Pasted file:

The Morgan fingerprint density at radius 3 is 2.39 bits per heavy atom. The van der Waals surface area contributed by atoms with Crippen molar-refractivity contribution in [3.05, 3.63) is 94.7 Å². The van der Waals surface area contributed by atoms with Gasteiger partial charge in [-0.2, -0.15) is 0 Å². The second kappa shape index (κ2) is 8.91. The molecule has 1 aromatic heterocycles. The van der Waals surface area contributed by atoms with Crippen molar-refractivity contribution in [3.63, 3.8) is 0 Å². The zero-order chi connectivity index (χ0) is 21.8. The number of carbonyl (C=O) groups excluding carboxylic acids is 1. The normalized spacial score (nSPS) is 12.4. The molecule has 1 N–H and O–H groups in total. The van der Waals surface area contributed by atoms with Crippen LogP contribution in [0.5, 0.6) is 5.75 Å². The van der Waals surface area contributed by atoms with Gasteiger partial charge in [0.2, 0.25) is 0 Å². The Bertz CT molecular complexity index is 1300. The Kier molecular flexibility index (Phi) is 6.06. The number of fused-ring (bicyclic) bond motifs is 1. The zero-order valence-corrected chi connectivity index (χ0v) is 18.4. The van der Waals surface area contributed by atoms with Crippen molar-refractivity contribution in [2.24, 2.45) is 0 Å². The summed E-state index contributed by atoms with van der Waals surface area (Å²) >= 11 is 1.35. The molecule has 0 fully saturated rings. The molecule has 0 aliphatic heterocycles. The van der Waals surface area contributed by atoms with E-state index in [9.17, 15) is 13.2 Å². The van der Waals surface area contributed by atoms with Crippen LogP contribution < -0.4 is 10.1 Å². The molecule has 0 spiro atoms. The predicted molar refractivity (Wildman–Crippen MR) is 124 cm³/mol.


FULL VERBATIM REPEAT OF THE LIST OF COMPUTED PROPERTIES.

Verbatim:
The Morgan fingerprint density at radius 3 is 2.39 bits per heavy atom. The van der Waals surface area contributed by atoms with Crippen molar-refractivity contribution in [3.05, 3.63) is 94.7 Å². The van der Waals surface area contributed by atoms with Gasteiger partial charge in [-0.2, -0.15) is 0 Å². The second kappa shape index (κ2) is 8.91. The molecule has 1 aromatic heterocycles. The van der Waals surface area contributed by atoms with Crippen molar-refractivity contribution in [3.63, 3.8) is 0 Å². The zero-order chi connectivity index (χ0) is 21.8. The number of carbonyl (C=O) groups excluding carboxylic acids is 1. The normalized spacial score (nSPS) is 12.4. The molecule has 1 N–H and O–H groups in total. The van der Waals surface area contributed by atoms with Crippen LogP contribution in [0.5, 0.6) is 5.75 Å². The van der Waals surface area contributed by atoms with Gasteiger partial charge in [0.2, 0.25) is 0 Å². The Bertz CT molecular complexity index is 1300. The Kier molecular flexibility index (Phi) is 6.06. The number of fused-ring (bicyclic) bond motifs is 1. The zero-order valence-corrected chi connectivity index (χ0v) is 18.4. The van der Waals surface area contributed by atoms with Crippen molar-refractivity contribution in [2.24, 2.45) is 0 Å². The summed E-state index contributed by atoms with van der Waals surface area (Å²) >= 11 is 1.35. The molecule has 0 fully saturated rings. The molecule has 0 aliphatic heterocycles. The van der Waals surface area contributed by atoms with E-state index in [9.17, 15) is 13.2 Å². The van der Waals surface area contributed by atoms with Crippen LogP contribution < -0.4 is 10.1 Å². The molecule has 0 spiro atoms. The predicted molar refractivity (Wildman–Crippen MR) is 124 cm³/mol.